KITCHENER- Imad Qahwash has seen the basketball talent in this region first-hand.

While he’s helping to create a system to get more scholarships and notoriety for local players, Qahwash had to blaze a trail for himself before being able to help pave the way for others.

Qahwash played with the Grand River Renegades, graduating in 2006. His play, which included roles on the Ontario provincial team, earned him a scholarship at the University of Central Arkansas, a Division I NCAA school.

Back then, only about 20 players from across Canada earned Division I scholarships in the U.S. That number is now more than 100.

Locally, Qahwash says, this region is the second-best in Canada when it comes to young basketball talent.

During his offseason from playing overseas, Qahwash returns to Kitchener to do what he can to help local future stars.

Qahwash is in charge of the Tri-City Top 40 Camp, which has been running for five years. But this year, he’s adding a March Madness Elite Skills camp, which is open to both boys and girls.

Jamal Murray, who has been lighting it up during his first season at the University of Kentucky, was part of the first-ever Tri-Cities Top 40 Camp in 2011.

“It’s basically all the best basketball players from the entire region — Orangeville, Kitchener, Waterloo, Guelph, Cambridge, Brantford — so we have the best talent,” said Qahwash.

He said it was at that camp that Murray received the recognition his skills deserved.

“He was going to be a star regardless, but that was really when the public started taking notice of him.”

Qahwash actually helped Murray in a hands-on way. He drove Murray, who is also a former Grand River Renegade, to Toronto to meet with the coach of the Canadian cadet team.

“One thing led to another and the rest is history.”

Aside from Murray, TJ Lall from Galt Collegiate also attended the Top 40 camp. He is now playing with Carleton University.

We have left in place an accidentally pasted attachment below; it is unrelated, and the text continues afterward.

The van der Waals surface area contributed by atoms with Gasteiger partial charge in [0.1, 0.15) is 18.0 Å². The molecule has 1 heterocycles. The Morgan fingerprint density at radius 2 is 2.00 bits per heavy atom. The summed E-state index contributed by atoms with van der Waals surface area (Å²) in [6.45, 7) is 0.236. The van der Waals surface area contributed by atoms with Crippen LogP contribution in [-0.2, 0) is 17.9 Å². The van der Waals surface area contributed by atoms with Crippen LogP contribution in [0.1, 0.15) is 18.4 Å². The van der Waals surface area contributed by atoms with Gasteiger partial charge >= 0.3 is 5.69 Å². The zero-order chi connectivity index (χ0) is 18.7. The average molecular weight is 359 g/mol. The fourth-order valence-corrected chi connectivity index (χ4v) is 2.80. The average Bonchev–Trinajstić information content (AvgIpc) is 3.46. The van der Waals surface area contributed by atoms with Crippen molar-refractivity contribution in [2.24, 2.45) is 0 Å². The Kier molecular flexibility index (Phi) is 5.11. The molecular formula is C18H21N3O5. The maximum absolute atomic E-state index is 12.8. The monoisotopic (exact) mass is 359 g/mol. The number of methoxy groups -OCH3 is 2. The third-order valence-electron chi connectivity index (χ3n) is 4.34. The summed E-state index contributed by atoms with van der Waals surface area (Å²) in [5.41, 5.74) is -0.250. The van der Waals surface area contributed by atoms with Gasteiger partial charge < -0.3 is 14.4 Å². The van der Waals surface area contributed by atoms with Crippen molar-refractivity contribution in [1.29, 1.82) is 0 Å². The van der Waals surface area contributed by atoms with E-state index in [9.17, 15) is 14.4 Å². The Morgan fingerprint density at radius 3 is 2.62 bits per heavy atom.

“We didn’t have that,” said Qahwash, adding when he came back during summer break while in university, parents would always ask when

he was going to start a camp.

“I never had time,” said Qahwash. “After school was the perfect time to do it.”

Since university, basketball has taken Qahwash around the world.

His first professional season was in Russia, then he went to China and played against former NBA players such as Tracy McGrady and Gilbert Arenas. He then went off to Spain, and last season he played in Iran and Jordan.

This season, Qahwash will play in the Phillippines.

Part of the reason for the explosion of high-level Canadian basketball players is social media, said Qahwash. Tweets and Facebook posts can put those high-level players on the radar of hundreds of university scouts instantly — something that was lacking in the past. But that extra exposure would be worthless if it wasn’t for the raw talent that has been produced by local club programs such as the Waterloo Wolverines or K-W Vipers.

“There’s been a shift in this region and in Canada as a whole,” said Qahwash.

He has put a lot of work into developing the camps and making it an enjoyable experience.

He hounded Adidas to be a sponsor for his camp and after trying a few times, he was able to scoop up some sponsorship and support.

Part of that support can be linked back to his reputation.

“I’m lucky that I’ve never had a coach or parent say anything bad about me or the camp,” said Qahwash. “We really, really spend a lot of time to make this program the best for our kids.”

The new March Madness camp runs from March 15 to 17, from 10 a.m. to 4 p.m. each day.

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